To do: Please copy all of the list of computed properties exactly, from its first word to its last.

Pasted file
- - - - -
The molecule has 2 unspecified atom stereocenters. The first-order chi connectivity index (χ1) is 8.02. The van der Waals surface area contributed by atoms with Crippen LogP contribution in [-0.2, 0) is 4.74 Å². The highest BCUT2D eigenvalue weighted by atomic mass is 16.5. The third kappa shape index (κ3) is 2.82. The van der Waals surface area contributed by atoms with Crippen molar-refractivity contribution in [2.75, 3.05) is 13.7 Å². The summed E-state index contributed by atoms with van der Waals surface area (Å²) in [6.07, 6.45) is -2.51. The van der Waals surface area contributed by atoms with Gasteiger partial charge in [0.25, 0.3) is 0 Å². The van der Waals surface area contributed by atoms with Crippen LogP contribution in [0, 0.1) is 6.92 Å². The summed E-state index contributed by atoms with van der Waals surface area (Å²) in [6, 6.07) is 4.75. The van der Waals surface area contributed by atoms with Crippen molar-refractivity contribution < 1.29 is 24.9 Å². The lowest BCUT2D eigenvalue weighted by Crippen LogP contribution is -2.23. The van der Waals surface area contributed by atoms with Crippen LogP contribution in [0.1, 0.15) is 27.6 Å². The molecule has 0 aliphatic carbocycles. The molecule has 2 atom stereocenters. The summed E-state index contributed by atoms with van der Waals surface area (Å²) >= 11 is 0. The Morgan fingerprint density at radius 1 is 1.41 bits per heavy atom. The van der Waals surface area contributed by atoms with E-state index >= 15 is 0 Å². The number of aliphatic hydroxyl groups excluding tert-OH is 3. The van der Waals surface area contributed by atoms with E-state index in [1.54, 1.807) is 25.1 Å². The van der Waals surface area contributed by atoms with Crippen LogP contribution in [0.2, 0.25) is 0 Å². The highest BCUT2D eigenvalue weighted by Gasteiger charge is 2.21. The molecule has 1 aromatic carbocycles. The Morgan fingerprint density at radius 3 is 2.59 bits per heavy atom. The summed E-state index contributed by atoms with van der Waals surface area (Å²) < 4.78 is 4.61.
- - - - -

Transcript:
The molecule has 2 unspecified atom stereocenters. The first-order chi connectivity index (χ1) is 8.02. The van der Waals surface area contributed by atoms with Crippen LogP contribution in [-0.2, 0) is 4.74 Å². The highest BCUT2D eigenvalue weighted by atomic mass is 16.5. The third kappa shape index (κ3) is 2.82. The van der Waals surface area contributed by atoms with Crippen molar-refractivity contribution in [2.75, 3.05) is 13.7 Å². The summed E-state index contributed by atoms with van der Waals surface area (Å²) in [6.07, 6.45) is -2.51. The van der Waals surface area contributed by atoms with Gasteiger partial charge in [0.25, 0.3) is 0 Å². The van der Waals surface area contributed by atoms with Crippen LogP contribution in [0, 0.1) is 6.92 Å². The summed E-state index contributed by atoms with van der Waals surface area (Å²) in [6, 6.07) is 4.75. The van der Waals surface area contributed by atoms with Crippen molar-refractivity contribution < 1.29 is 24.9 Å². The lowest BCUT2D eigenvalue weighted by Crippen LogP contribution is -2.23. The van der Waals surface area contributed by atoms with Crippen LogP contribution in [0.1, 0.15) is 27.6 Å². The molecule has 0 aliphatic carbocycles. The molecule has 2 atom stereocenters. The summed E-state index contributed by atoms with van der Waals surface area (Å²) >= 11 is 0. The Morgan fingerprint density at radius 1 is 1.41 bits per heavy atom. The van der Waals surface area contributed by atoms with E-state index >= 15 is 0 Å². The number of aliphatic hydroxyl groups excluding tert-OH is 3. The van der Waals surface area contributed by atoms with E-state index in [1.54, 1.807) is 25.1 Å². The van der Waals surface area contributed by atoms with Crippen LogP contribution in [0.2, 0.25) is 0 Å². The highest BCUT2D eigenvalue weighted by Gasteiger charge is 2.21. The molecule has 1 aromatic carbocycles. The Morgan fingerprint density at radius 3 is 2.59 bits per heavy atom. The summed E-state index contributed by atoms with van der Waals surface area (Å²) < 4.78 is 4.61.